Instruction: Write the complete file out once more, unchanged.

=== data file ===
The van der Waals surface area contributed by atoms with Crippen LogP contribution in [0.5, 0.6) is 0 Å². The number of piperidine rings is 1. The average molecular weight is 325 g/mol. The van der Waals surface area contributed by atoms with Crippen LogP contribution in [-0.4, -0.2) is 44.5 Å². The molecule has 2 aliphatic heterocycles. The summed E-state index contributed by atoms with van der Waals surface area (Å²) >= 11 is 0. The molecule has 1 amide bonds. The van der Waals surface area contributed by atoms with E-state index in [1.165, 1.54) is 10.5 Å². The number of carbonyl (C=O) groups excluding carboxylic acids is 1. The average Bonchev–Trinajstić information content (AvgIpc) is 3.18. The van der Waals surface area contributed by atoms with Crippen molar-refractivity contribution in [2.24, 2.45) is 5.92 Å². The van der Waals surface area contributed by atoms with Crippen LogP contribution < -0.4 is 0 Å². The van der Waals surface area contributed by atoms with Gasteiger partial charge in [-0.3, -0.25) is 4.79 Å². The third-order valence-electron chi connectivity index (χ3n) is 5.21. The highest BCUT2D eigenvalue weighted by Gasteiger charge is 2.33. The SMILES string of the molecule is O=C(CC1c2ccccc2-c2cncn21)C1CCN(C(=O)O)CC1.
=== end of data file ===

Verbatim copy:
The van der Waals surface area contributed by atoms with Crippen LogP contribution in [0.5, 0.6) is 0 Å². The number of piperidine rings is 1. The average molecular weight is 325 g/mol. The van der Waals surface area contributed by atoms with Crippen LogP contribution in [-0.4, -0.2) is 44.5 Å². The molecule has 2 aliphatic heterocycles. The summed E-state index contributed by atoms with van der Waals surface area (Å²) >= 11 is 0. The molecule has 1 amide bonds. The van der Waals surface area contributed by atoms with E-state index in [1.165, 1.54) is 10.5 Å². The number of carbonyl (C=O) groups excluding carboxylic acids is 1. The average Bonchev–Trinajstić information content (AvgIpc) is 3.18. The van der Waals surface area contributed by atoms with Crippen molar-refractivity contribution in [2.24, 2.45) is 5.92 Å². The van der Waals surface area contributed by atoms with Crippen LogP contribution < -0.4 is 0 Å². The van der Waals surface area contributed by atoms with Gasteiger partial charge in [-0.3, -0.25) is 4.79 Å². The third-order valence-electron chi connectivity index (χ3n) is 5.21. The highest BCUT2D eigenvalue weighted by Gasteiger charge is 2.33. The SMILES string of the molecule is O=C(CC1c2ccccc2-c2cncn21)C1CCN(C(=O)O)CC1.